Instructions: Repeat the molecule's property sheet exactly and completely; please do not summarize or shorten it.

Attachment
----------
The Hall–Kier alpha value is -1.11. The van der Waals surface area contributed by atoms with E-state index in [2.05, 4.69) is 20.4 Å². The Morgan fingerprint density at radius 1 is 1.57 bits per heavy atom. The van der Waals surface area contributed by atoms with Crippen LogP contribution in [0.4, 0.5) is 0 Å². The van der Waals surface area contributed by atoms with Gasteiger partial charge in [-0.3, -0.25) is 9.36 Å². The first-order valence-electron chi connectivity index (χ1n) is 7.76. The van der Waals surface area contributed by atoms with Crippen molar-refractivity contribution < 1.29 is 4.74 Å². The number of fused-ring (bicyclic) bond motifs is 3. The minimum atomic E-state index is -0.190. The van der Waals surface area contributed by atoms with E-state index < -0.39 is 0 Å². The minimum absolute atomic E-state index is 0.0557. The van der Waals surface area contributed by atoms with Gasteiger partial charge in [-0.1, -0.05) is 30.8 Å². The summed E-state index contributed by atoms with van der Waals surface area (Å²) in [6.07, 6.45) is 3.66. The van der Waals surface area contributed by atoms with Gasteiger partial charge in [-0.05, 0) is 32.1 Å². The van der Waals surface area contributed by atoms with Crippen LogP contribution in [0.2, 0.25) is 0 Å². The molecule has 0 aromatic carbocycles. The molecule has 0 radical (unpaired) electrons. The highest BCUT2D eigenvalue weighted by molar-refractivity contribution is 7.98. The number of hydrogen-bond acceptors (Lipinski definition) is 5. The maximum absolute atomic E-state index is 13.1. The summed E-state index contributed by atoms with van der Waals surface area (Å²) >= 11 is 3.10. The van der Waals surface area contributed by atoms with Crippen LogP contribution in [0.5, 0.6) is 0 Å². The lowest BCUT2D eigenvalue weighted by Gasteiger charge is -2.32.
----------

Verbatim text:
The Hall–Kier alpha value is -1.11. The van der Waals surface area contributed by atoms with E-state index in [2.05, 4.69) is 20.4 Å². The Morgan fingerprint density at radius 1 is 1.57 bits per heavy atom. The van der Waals surface area contributed by atoms with Crippen LogP contribution in [0.4, 0.5) is 0 Å². The van der Waals surface area contributed by atoms with Gasteiger partial charge in [-0.3, -0.25) is 9.36 Å². The first-order valence-electron chi connectivity index (χ1n) is 7.76. The van der Waals surface area contributed by atoms with Crippen molar-refractivity contribution < 1.29 is 4.74 Å². The number of fused-ring (bicyclic) bond motifs is 3. The minimum atomic E-state index is -0.190. The van der Waals surface area contributed by atoms with E-state index < -0.39 is 0 Å². The minimum absolute atomic E-state index is 0.0557. The van der Waals surface area contributed by atoms with Gasteiger partial charge in [-0.1, -0.05) is 30.8 Å². The summed E-state index contributed by atoms with van der Waals surface area (Å²) in [6.07, 6.45) is 3.66. The van der Waals surface area contributed by atoms with Gasteiger partial charge in [-0.05, 0) is 32.1 Å². The van der Waals surface area contributed by atoms with Crippen LogP contribution in [0.2, 0.25) is 0 Å². The molecule has 0 aromatic carbocycles. The molecule has 0 radical (unpaired) electrons. The highest BCUT2D eigenvalue weighted by molar-refractivity contribution is 7.98. The number of hydrogen-bond acceptors (Lipinski definition) is 5. The maximum absolute atomic E-state index is 13.1. The summed E-state index contributed by atoms with van der Waals surface area (Å²) >= 11 is 3.10. The van der Waals surface area contributed by atoms with Crippen LogP contribution in [0.5, 0.6) is 0 Å². The lowest BCUT2D eigenvalue weighted by Gasteiger charge is -2.32.